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Counselling help

(11 Posts)
evangelinelily Mon 03-Mar-14 03:51:26

Hi, I am looking for a counsellor. Specifically to work through infidelity in marriage.

What should I be looking for? I have read on here that Relate should be avoided. I have come across the terms Gottman method and Imago. Anyone have experience of either of these? Any recommendations on helpful methods (in your experience)?

Also do you think it's better to each have individual sessions first, or to go as a couple.

Thanks in advance for your advice.

CogitoErgoSometimes Mon 03-Mar-14 06:03:55

Some questions. Who was unfaithful in the marriage, how was the infidelity discovered, how long ago did it happen and who is it motivating for counselling?

evangelinelily Tue 04-Mar-14 00:20:53

My OH was unfaithful, I discovered the incident by snooping 3 years ago but only got the full story nearly a year ago. He suggested counselling because I'm still struggling from time to time and feel that we have not dealt with it at all because we don't know how. I'm the one that's kind of researching it and putting it into action I guess.

Finola1step Tue 04-Mar-14 01:00:00

Have you looked at the BCAP website for a registered counsellor in your area? It will give you a brief breakdown if what types of counselling on offer for each counsellor.

Finola1step Tue 04-Mar-14 01:00:29

Of not if!

evangelinelily Tue 04-Mar-14 03:10:11

I'm not in the UK

CogitoErgoSometimes Tue 04-Mar-14 06:47:59

What does 'struggling from time to time' look like? If you mean that you are depressed or you find it difficult to trust him then that would be consistent with having a) had to dig to find out about the affair in the first place and b) getting more of the story in dribs and drabs. Anyone who has successfully revived their relationship post-affair will tell you that full openness is essential and you don't seem to have had that. If you only get a bit more of the story every couple of years, what's to say there isn't more to reveal?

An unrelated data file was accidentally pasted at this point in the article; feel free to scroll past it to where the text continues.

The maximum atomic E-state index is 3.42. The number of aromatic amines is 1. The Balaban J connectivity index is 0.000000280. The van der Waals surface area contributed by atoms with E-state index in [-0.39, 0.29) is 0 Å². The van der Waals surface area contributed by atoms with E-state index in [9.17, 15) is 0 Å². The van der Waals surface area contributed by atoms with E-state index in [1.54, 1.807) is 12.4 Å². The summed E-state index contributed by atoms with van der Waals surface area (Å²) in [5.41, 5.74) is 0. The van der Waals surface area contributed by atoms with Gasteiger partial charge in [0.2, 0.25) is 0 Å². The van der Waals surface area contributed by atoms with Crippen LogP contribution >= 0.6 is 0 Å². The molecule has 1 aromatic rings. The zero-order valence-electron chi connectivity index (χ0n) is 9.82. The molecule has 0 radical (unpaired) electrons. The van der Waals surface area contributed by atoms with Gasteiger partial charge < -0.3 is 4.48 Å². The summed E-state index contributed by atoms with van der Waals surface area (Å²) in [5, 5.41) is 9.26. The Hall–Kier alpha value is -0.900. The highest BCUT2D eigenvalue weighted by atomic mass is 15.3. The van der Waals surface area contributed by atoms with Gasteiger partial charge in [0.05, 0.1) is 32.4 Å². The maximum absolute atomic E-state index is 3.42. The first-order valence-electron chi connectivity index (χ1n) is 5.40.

Was his suggestion of counselling made in a spirit of taking thing forward constructively together or was it more in the context of 'there's something wrong with you & you should be over this by now'...?

evangelinelily Tue 04-Mar-14 07:48:45

I suppose when I say I'm struggling I mean I still (obviously) feel very hurt, angry and betrayed. I'm not depressed. Most days I feel fine, but then sometimes I get all those emotions rushing back. Particularly anger.

No, the suggestion was to help move forward. There isn't really anything wrong with me, as I said I'm not depressed. We just thought it might help us deal with it better.

Do you (or anyone else out there) have experience of different methods and individual/paired counselling? What would you recommend?

CogitoErgoSometimes Tue 04-Mar-14 08:15:03

Anger and rushes of emotion are quite normal in the face of betrayal and it takes a long time for those feelings to subside. I'm 20+ years on from a marriage that ended in an affair, rarely think about it, but am still capable of feeling incredibly annoyed that someone would treat me so shabbily.

Counselling can allow you to express your hurt and anger but it won't make you forget what happened.

Lweji Tue 04-Mar-14 09:09:05

No personal experience, but just to clarify that Relate is said to be avoided particularly when there is abuse in the relationship. People have reported that counsellors are not prepared to deal with it and don't recognise it.

In the case of infidelity, I'd think mixed counselling would be the best. You need to figure out for yourself what you want and figure out ways of dealing with what happened, but it may be useful to have a safe environment to talk about the infidelity as a couple. He may well benefit from individual counselling to figure out why he chose to cheat.

Lweji Tue 04-Mar-14 09:10:39

And actually, why did you only find out the full story two years after you found out about the incident?
Did he lie to you for another 2 years?
I don't think I'd get over that, actually. No wonder you are feeling angry.

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